Reviewed by Varnada Karriem-Norwood on May 27, 2012
Nancy Kemeny, MD. Oncologist; Colorectal Cancer Specialist Memorial Sloan-Kettering Cancer Center Professor of MedicineWeill Medical College of Cornell University
© 2006 WebMD, Inc. All rights reserved.
Nancy Kemeny, MD: You start from the GI tract, you go into the esophagus, the stomach, the small bowel, and then you hit the colon. And at the very end of the colon is the rectum. So, in a sense, rectal cancer is worse, because it's very low, many times if it's really low, in order to remove it, the patient has to have a colostomy, which in the minds of many patients is a very bad thing. But for almost all colon cancers, you do not need a colostomy. So it's only the very low rectal cancers where that's needed, and also in the treatment, when you're talking about adjuvant treatment, which means the treatment after a section, the treatments will be different.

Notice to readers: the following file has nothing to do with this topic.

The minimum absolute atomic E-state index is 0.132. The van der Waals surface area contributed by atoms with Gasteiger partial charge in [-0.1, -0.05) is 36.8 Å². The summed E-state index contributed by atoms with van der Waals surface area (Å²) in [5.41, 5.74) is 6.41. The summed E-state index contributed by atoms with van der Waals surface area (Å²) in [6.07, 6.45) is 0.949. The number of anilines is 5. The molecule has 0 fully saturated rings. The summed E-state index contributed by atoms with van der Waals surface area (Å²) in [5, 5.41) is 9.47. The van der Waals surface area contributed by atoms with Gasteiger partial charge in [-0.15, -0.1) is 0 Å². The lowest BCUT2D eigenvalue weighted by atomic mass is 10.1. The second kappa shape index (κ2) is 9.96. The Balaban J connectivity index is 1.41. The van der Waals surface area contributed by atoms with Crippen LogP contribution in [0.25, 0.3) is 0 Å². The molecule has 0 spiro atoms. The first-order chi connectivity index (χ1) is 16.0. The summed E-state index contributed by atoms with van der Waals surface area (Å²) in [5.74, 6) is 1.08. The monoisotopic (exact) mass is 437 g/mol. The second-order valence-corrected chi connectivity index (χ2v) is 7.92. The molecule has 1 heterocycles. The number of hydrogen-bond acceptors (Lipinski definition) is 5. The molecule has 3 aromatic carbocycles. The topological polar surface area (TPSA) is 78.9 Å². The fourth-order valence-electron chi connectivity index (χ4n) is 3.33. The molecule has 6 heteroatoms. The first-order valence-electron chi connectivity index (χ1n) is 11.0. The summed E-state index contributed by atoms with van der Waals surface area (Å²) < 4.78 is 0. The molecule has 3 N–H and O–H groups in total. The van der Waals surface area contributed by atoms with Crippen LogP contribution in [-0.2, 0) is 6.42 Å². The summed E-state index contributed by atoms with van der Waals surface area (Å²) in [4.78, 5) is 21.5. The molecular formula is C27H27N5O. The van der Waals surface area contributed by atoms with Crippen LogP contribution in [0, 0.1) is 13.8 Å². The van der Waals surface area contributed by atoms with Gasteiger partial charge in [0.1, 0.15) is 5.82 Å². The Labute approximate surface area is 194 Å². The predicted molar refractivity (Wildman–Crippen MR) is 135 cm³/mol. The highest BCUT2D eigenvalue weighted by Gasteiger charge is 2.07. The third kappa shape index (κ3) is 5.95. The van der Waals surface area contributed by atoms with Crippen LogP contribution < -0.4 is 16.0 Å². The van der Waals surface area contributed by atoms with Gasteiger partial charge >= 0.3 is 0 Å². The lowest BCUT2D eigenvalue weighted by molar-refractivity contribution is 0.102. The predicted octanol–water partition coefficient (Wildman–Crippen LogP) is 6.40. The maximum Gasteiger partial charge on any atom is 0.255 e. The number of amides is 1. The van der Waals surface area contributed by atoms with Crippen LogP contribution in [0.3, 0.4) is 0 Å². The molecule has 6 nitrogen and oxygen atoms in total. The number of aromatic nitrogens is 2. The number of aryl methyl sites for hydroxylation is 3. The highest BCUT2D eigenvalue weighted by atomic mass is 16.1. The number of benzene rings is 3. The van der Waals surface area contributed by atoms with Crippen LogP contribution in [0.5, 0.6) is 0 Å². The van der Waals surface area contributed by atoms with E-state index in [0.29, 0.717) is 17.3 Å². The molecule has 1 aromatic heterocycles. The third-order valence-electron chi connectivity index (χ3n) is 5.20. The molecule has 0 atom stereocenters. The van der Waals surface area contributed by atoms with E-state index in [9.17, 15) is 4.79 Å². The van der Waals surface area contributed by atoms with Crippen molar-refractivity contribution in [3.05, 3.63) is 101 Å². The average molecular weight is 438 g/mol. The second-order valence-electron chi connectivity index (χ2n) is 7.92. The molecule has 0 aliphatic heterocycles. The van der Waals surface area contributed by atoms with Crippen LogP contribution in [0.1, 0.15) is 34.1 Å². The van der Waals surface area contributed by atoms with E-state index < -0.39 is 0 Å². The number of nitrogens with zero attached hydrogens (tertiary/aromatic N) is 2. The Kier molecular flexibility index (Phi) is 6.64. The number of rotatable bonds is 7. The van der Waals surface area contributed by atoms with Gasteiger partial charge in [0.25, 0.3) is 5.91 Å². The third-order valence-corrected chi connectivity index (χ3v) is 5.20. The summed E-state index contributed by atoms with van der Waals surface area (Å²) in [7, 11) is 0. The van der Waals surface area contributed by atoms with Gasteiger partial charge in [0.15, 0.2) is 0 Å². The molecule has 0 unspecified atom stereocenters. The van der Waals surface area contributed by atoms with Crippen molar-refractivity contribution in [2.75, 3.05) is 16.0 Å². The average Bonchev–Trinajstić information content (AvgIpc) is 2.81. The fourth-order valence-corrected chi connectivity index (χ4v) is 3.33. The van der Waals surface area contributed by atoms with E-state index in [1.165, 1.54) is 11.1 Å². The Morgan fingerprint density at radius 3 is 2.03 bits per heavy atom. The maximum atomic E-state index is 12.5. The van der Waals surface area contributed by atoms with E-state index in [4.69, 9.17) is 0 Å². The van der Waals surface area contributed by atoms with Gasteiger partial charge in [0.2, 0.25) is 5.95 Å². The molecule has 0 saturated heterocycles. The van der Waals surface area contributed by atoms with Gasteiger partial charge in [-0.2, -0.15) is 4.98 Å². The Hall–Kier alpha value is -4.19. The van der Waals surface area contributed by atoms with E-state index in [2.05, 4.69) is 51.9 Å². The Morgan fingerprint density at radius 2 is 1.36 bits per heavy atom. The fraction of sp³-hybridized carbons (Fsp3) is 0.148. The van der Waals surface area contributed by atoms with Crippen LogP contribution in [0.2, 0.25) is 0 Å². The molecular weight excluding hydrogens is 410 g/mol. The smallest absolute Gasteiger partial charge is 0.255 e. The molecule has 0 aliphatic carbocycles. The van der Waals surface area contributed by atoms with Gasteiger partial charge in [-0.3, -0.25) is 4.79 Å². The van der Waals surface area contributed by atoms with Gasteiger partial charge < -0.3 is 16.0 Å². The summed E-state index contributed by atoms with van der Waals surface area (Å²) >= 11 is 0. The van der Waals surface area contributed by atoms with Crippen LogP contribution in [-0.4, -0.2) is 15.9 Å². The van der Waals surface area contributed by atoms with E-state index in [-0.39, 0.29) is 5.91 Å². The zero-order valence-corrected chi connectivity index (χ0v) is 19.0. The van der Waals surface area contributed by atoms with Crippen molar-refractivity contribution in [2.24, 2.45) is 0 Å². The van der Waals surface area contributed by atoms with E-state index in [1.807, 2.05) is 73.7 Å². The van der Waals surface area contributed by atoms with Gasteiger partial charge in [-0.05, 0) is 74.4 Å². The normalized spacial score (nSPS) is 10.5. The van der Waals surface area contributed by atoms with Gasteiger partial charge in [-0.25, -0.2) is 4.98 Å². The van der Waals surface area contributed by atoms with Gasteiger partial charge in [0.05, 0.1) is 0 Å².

Nancy Kemeny, MD (cont.): Because in colon cancer, since it's higher up, and since it spreads in the abdomen, and to the liver and lungs, the treatment is chemotherapy afterwards. But in rectal cancer, since it's very low, and it's very close to the nerves and the bones and everything is very close to where the rectum is, you need radiation as well as chemotherapy after the surgery, or even before the surgery. A lot of surgeons these days like to do radiation and chemotherapy before the surgery to try to reduce the tumor, so they will have to do less surgery.
Nancy Kemeny, MD (cont.): So the treatments are different, depending on whether it's colon or rectum. But once it's metastatic, meaning that it's spread to the liver or lungs, or to the bones, then the treatment is the same.